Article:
When Conditional Job Offers are Unconditional

Nov. 16, 2017

Last week, the EEOC announced that it had entered into a consent decree with Consolidated Edison Company of New York, Inc. Under the decree, the company will pay $800,000 and furnish other relief to resolve a disability discrimination suit filed by the Commission.

According to the EEOC’s complaint, the company’s doctors refused to medically approve qualified applicants to begin employment because of their disabilities, even though they could perform the jobs for which they applied. A “qualified applicant” with a disability is an individual who, with or without reasonable accommodation, can perform the essential functions of the job in question. The company’s doctors allegedly also imposed improper medical restrictions on existing employees.

The most telling - and surprising – allegation, however, was that the company required applicants to undergo medical examinations without first making them a conditional job offer. This is “ADA 101.” Employers must always give applicants a conditional job offer before making any disability-related inquiries or conducting medical examinations of applicants. Since its enactment in 1990, the ADA expressly has mandated that an employer:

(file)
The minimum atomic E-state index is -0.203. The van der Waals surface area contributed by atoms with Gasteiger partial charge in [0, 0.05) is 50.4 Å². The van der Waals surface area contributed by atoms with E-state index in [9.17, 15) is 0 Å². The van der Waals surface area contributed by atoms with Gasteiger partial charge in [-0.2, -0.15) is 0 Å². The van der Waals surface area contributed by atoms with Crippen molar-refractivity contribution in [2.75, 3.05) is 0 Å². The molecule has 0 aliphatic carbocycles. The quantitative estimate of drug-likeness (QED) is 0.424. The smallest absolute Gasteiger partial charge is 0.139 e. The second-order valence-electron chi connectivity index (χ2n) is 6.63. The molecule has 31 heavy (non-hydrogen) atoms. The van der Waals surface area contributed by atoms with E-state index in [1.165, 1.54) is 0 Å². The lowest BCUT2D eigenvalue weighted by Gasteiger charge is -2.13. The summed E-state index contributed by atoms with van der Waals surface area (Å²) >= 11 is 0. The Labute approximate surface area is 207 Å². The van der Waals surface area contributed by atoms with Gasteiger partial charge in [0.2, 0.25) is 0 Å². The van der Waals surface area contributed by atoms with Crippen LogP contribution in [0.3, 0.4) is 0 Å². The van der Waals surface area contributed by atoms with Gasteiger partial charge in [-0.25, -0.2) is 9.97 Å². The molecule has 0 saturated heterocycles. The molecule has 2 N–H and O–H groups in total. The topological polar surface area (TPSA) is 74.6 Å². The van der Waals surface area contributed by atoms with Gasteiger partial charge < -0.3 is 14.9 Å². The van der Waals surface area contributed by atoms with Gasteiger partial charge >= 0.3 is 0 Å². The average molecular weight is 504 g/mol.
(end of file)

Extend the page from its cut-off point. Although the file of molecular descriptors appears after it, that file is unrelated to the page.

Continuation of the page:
[S]hall not require a medical examination and shall not make inquiries of an employee as to whether such employee is an individual with a disability or as to the nature and severity of the disability, unless such examination or inquiry is shown to be job-related and consistent with business necessity.

 

Conditional job offers must precede many other employment-related inquiries, such as background checks, drug tests, government-impose security clearances, and documented proof of eligibility to work in United States. It also is highly recommended that employers condition an applicant’s acceptance of an offer on the applicant’s agreement to intellectual property, trade secret, non-compete and other protective covenants.


Conditional written job offers: put them in writing, make sure they are clear, and double check them to ensure they are compliant. It’s just a good business practice.


Written By:
Bill Egan

Bill Egan is a seasoned Employment Law Attorney backed by over 33 years of proven, veteran experience. He specializes in navigating businesses through conflict resolution in the workplace.

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